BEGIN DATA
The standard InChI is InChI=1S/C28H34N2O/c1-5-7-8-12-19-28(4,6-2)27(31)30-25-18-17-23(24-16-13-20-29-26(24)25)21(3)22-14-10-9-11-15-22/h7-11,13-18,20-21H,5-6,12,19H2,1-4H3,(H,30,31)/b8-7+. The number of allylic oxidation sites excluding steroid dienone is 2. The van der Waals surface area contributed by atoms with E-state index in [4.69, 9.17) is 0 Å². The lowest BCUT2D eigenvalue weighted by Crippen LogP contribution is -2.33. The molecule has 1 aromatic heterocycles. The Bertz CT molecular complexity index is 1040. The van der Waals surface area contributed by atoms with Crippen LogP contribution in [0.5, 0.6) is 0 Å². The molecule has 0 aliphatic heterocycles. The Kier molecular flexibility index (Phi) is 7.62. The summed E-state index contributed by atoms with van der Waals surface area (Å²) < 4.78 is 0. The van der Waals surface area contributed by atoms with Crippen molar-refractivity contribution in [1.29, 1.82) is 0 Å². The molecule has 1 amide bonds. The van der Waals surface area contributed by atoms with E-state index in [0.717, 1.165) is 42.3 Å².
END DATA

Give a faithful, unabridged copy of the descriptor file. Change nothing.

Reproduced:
The standard InChI is InChI=1S/C28H34N2O/c1-5-7-8-12-19-28(4,6-2)27(31)30-25-18-17-23(24-16-13-20-29-26(24)25)21(3)22-14-10-9-11-15-22/h7-11,13-18,20-21H,5-6,12,19H2,1-4H3,(H,30,31)/b8-7+. The number of allylic oxidation sites excluding steroid dienone is 2. The van der Waals surface area contributed by atoms with E-state index in [4.69, 9.17) is 0 Å². The lowest BCUT2D eigenvalue weighted by Crippen LogP contribution is -2.33. The molecule has 1 aromatic heterocycles. The Bertz CT molecular complexity index is 1040. The van der Waals surface area contributed by atoms with Crippen LogP contribution in [0.5, 0.6) is 0 Å². The molecule has 0 aliphatic heterocycles. The Kier molecular flexibility index (Phi) is 7.62. The summed E-state index contributed by atoms with van der Waals surface area (Å²) < 4.78 is 0. The van der Waals surface area contributed by atoms with Crippen molar-refractivity contribution in [1.29, 1.82) is 0 Å². The molecule has 1 amide bonds. The van der Waals surface area contributed by atoms with E-state index in [0.717, 1.165) is 42.3 Å².